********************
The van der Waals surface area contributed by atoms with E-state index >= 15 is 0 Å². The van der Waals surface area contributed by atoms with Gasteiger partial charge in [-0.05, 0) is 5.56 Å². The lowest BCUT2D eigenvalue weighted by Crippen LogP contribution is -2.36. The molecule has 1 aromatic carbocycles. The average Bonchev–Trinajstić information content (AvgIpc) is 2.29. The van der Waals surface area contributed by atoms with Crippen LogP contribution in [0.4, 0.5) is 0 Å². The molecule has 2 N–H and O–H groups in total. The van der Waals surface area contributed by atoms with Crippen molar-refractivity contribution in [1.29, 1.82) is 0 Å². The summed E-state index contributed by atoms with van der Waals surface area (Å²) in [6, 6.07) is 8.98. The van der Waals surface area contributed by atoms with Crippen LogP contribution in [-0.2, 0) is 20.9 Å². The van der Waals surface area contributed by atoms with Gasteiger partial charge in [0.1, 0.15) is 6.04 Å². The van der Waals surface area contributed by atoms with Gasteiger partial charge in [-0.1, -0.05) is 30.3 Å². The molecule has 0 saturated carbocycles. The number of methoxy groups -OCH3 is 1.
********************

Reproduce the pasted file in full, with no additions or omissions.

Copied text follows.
The van der Waals surface area contributed by atoms with E-state index >= 15 is 0 Å². The van der Waals surface area contributed by atoms with Gasteiger partial charge in [-0.05, 0) is 5.56 Å². The lowest BCUT2D eigenvalue weighted by Crippen LogP contribution is -2.36. The molecule has 1 aromatic carbocycles. The average Bonchev–Trinajstić information content (AvgIpc) is 2.29. The van der Waals surface area contributed by atoms with Crippen LogP contribution in [0.4, 0.5) is 0 Å². The molecule has 2 N–H and O–H groups in total. The van der Waals surface area contributed by atoms with Crippen molar-refractivity contribution in [1.29, 1.82) is 0 Å². The summed E-state index contributed by atoms with van der Waals surface area (Å²) in [6, 6.07) is 8.98. The van der Waals surface area contributed by atoms with Crippen LogP contribution in [-0.2, 0) is 20.9 Å². The van der Waals surface area contributed by atoms with Gasteiger partial charge in [0.1, 0.15) is 6.04 Å². The van der Waals surface area contributed by atoms with Gasteiger partial charge in [-0.1, -0.05) is 30.3 Å². The molecule has 0 saturated carbocycles. The number of methoxy groups -OCH3 is 1.